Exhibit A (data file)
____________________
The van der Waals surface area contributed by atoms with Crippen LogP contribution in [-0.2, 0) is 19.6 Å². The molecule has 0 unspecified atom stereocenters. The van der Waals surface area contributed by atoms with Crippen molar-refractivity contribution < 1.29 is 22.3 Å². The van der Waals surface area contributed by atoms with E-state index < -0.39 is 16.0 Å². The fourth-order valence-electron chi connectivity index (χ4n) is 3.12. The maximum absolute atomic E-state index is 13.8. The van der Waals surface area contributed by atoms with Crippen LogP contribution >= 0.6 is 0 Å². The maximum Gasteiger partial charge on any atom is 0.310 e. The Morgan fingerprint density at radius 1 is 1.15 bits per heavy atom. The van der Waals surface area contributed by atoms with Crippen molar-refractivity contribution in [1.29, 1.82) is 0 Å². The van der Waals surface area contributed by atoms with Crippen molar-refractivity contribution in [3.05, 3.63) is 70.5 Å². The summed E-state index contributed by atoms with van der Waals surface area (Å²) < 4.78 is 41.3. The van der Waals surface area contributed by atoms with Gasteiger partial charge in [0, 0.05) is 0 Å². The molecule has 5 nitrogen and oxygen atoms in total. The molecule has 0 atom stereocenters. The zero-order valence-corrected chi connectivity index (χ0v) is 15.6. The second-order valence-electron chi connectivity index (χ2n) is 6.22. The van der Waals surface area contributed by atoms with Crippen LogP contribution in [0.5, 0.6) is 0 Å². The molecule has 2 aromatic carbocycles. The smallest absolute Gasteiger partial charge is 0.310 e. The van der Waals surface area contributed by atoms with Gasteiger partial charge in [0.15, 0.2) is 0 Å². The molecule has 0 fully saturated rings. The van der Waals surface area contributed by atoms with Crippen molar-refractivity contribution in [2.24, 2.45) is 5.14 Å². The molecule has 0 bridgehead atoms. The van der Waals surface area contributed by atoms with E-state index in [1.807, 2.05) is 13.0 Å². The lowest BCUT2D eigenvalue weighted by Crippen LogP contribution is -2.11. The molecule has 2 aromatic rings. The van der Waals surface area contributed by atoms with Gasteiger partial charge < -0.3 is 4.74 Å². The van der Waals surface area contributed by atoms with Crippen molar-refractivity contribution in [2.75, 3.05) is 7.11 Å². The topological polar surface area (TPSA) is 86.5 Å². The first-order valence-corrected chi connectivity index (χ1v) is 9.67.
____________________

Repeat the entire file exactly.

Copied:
The van der Waals surface area contributed by atoms with Crippen LogP contribution in [-0.2, 0) is 19.6 Å². The molecule has 0 unspecified atom stereocenters. The van der Waals surface area contributed by atoms with Crippen molar-refractivity contribution < 1.29 is 22.3 Å². The van der Waals surface area contributed by atoms with E-state index < -0.39 is 16.0 Å². The fourth-order valence-electron chi connectivity index (χ4n) is 3.12. The maximum absolute atomic E-state index is 13.8. The van der Waals surface area contributed by atoms with Crippen LogP contribution >= 0.6 is 0 Å². The maximum Gasteiger partial charge on any atom is 0.310 e. The Morgan fingerprint density at radius 1 is 1.15 bits per heavy atom. The van der Waals surface area contributed by atoms with Crippen molar-refractivity contribution in [1.29, 1.82) is 0 Å². The van der Waals surface area contributed by atoms with Crippen molar-refractivity contribution in [3.05, 3.63) is 70.5 Å². The summed E-state index contributed by atoms with van der Waals surface area (Å²) < 4.78 is 41.3. The van der Waals surface area contributed by atoms with Gasteiger partial charge in [0, 0.05) is 0 Å². The molecule has 5 nitrogen and oxygen atoms in total. The molecule has 0 atom stereocenters. The zero-order valence-corrected chi connectivity index (χ0v) is 15.6. The second-order valence-electron chi connectivity index (χ2n) is 6.22. The van der Waals surface area contributed by atoms with Crippen LogP contribution in [0.5, 0.6) is 0 Å². The molecule has 2 aromatic carbocycles. The smallest absolute Gasteiger partial charge is 0.310 e. The van der Waals surface area contributed by atoms with Gasteiger partial charge in [0.15, 0.2) is 0 Å². The molecule has 0 fully saturated rings. The van der Waals surface area contributed by atoms with Crippen molar-refractivity contribution in [2.24, 2.45) is 5.14 Å². The molecule has 0 bridgehead atoms. The van der Waals surface area contributed by atoms with E-state index in [1.807, 2.05) is 13.0 Å². The lowest BCUT2D eigenvalue weighted by Crippen LogP contribution is -2.11. The molecule has 2 aromatic rings. The van der Waals surface area contributed by atoms with Gasteiger partial charge < -0.3 is 4.74 Å². The van der Waals surface area contributed by atoms with Crippen molar-refractivity contribution in [2.75, 3.05) is 7.11 Å². The topological polar surface area (TPSA) is 86.5 Å². The first-order valence-corrected chi connectivity index (χ1v) is 9.67.